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Judge declines to declare mistrial in Dewey & LeBoeuf criminal case


(Reuters) — The attorney representing Joel Sanders, the former chief financial officer of bankrupt law firm Dewey & LeBoeuf L.L.P., renewed his call for a mistrial on Thursday, saying he was worried the jury was feeling pressure to convict after 20 days of deliberations.

Judge Robert Stolz, who is presiding over the case in Manhattan criminal court, declined to order a mistrial.

Prosecutors and attorneys for the other two defendants, former Dewey Chairman Steven Davis and Executive Director Stephen DiCarmine, did not join in the call for a mistrial.

Mr. Sanders' lawyer, Andrew Frisch, said he was worried "the jury feels they have to convict someone of something to get out of here."

He also said that he did not believe Mr. Sanders' interests were the same as those of the other two defendants. The evidence presented at trial linked Mr. Sanders more directly to what prosecutors say were illegal manipulations of the firm's accounts.

"I'm not sure you're in such a different boat than your co-defendants," Judge Stolz said, noting that Mr. Sanders, like the other two, has already been acquitted by the jury of multiple counts of falsifying business records. "It might not be such a bad boat to be in, frankly."

The judge also said he had some "humane concern" for the jurors, given the exceptional length of the deliberations, at one point joking that he was worried about violating their Eighth Amendment protection against cruel and unusual punishment.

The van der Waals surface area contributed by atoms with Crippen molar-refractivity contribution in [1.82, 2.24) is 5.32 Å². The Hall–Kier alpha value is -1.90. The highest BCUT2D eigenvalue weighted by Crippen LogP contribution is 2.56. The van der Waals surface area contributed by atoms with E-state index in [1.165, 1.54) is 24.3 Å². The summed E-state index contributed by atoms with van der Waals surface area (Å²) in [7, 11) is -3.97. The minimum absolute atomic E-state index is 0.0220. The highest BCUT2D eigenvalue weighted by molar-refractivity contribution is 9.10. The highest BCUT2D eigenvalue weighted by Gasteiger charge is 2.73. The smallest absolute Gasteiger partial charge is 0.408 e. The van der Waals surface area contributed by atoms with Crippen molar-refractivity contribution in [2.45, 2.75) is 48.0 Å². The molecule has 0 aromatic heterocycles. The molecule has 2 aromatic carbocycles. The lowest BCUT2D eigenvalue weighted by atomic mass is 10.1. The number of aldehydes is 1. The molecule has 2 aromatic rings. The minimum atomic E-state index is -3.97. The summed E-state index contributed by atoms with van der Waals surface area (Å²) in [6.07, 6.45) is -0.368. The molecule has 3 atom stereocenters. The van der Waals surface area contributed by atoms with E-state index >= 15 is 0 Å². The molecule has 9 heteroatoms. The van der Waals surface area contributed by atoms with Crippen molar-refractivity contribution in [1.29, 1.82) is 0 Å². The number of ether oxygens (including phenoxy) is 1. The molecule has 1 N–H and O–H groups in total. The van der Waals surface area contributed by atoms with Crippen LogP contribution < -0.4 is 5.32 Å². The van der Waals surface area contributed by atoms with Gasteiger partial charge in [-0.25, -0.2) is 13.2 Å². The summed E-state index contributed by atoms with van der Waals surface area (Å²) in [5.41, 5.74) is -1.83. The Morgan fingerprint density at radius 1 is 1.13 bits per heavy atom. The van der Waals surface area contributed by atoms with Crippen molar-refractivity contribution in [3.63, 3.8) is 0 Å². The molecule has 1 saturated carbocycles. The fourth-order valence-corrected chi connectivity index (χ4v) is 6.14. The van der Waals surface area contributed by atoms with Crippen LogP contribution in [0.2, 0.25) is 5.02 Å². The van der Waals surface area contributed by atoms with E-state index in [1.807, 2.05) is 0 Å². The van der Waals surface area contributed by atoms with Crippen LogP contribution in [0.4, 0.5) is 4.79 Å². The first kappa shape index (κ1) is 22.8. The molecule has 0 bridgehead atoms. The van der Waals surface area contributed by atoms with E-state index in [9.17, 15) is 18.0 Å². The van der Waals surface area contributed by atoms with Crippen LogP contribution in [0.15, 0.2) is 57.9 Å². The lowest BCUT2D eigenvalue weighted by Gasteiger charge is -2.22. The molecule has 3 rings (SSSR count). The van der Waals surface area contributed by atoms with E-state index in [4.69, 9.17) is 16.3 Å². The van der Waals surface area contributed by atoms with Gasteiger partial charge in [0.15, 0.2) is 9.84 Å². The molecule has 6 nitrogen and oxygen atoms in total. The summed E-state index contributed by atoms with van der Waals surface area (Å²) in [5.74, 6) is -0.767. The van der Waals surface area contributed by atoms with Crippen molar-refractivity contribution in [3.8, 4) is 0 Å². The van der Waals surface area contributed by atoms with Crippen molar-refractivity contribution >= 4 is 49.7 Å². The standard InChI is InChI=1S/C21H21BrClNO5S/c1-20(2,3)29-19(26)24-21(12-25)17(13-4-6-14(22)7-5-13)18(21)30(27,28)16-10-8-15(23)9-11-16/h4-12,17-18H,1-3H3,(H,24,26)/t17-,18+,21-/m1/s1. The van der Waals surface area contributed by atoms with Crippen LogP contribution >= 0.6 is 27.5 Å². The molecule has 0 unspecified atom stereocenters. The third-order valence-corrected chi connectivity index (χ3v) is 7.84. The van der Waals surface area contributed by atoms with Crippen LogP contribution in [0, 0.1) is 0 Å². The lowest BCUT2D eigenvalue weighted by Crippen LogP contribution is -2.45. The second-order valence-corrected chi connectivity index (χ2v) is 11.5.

Still, he said he was inclined to let them continue deliberating.

"They are very invested in this process, themselves, clearly," Judge Stolz said of the jurors. "They have bonded with each other. They have bonded with the court. And I would not want to lightly take this decision away from them."

David Bookstaver, a spokesman for New York court system, said that to his knowledge the deliberations in the case were the longest in the history of the state's criminal courts, though there are no official records.

The three defendants are accused of using illegal accounting adjustments to mask the firm's teetering finances between 2008 and 2012 and convince lenders and investors, including Bank of America Corp and Citigroup Inc, that the law firm was still healthy.

The most serious charge they face, grand larceny, carries a sentence of up to 25 years in prison.

Dewey's 2012 bankruptcy was the largest ever for a U.S. law firm. It counted 1,400 lawyers at its peak.